After the 2008 season, SC ranked Brian Roberts as the 34th greatest Oriole, nestled between Tippy Martinez and Dick Hall. Since then, Brian had an above average 2009 season in which he hit .283/.356/.451 with an amazing 56 doubles. That total led the league (Brian's second time doing so in his career) and made him just the fourth player in major league history to have at least three seasons with fifty or more doubles. He stole just thirty bases, his lowest total since 2005, but he kept his success rate above 80% (his career average).
As we all know, 2010 was disappointing for Brian Roberts. It started with a back injury and ended with a possibly self-induced concussion. In between he played just 59 games, hitting .278/.354/.391. While his batting average and on-base percentage were nearly in line with his career averages, his slugging percentage was the lowest it has been since 2004. It's hard to know how much of that was due to his back, but it's safe to say that a healthy Brian Roberts at the top of the lineup is imperative to the success of the 2011 Orioles.
2010 was Brian's tenth season with the Orioles. He is the oldest tenured player on the team, and to give you an idea of just how long he's been with us, he's the only active Oriole who played with Cal Ripken. His 1194 career games is 12th most in Orioles history, and here are his ranks for other pertinent stats:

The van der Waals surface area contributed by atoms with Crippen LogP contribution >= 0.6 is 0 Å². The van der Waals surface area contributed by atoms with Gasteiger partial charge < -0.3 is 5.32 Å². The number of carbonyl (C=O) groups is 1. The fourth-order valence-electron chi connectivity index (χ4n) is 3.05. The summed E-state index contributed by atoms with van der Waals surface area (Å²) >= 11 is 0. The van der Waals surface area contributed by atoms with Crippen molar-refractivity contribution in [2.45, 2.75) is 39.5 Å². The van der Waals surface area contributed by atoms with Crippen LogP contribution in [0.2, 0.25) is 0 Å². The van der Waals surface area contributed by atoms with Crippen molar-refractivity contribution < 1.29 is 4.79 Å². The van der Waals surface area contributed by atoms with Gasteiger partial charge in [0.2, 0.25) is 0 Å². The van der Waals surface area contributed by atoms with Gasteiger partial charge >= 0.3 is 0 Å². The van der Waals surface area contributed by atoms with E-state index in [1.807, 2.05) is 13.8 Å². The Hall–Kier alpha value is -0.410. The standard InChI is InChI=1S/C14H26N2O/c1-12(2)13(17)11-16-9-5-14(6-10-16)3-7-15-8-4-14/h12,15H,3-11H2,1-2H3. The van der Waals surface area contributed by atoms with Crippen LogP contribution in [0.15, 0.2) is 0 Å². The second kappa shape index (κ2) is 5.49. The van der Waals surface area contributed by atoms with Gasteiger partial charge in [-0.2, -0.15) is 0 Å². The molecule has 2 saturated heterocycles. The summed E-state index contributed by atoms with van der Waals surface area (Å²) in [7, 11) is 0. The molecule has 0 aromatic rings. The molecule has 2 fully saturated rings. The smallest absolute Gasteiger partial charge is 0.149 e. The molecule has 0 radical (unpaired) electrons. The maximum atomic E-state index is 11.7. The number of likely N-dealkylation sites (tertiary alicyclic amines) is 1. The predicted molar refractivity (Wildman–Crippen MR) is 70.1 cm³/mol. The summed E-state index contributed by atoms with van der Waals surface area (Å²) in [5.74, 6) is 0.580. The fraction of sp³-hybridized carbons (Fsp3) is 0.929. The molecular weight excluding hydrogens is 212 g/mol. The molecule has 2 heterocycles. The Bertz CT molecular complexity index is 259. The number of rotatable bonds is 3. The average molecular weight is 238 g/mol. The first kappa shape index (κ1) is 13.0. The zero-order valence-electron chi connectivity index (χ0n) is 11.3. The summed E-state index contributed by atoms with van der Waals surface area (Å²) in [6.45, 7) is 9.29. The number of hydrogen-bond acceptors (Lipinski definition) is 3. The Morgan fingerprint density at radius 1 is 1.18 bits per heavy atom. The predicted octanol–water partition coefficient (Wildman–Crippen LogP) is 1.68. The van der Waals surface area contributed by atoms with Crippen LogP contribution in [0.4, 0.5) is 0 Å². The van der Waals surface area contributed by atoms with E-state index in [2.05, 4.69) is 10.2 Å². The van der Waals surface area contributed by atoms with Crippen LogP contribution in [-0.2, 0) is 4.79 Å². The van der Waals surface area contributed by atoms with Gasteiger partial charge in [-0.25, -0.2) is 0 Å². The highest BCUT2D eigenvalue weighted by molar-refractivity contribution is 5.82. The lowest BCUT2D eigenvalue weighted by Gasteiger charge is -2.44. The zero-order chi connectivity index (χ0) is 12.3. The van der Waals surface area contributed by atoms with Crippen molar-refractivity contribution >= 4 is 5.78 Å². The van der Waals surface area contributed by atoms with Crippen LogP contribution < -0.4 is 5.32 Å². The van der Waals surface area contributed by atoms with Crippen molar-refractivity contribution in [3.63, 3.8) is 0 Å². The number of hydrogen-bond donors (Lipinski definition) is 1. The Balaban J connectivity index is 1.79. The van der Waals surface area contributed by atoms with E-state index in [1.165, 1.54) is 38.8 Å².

|Runs Batted In||458||15th|
*minimum 2000 plate appearances
Brian Roberts has never played for a winning baseball team in his major league career. The only winning baseball team he's played for in his professional career is the 2003 Ottawa Lynx, who went 79-65. Brian was called up to the Orioles on May 22nd that year, and while I know that I read somewhere that the Lynx had a losing record when he was called up, I googled my heart out and couldn't find proof. At any rate, he finished the year with the Orioles who finished 71-91. Brian is now 32 years old and is signed with the Orioles through 2013. I really hope he and I get to share a winning season before he's gone.
Brian's new rank on the list is 26, just ahead of Luis Aparicio and just behind Don Buford. Buford spent only five seasons with the Orioles, but his offensive numbers in the time that he played are enough to keep him ahead of Brian for at least another year.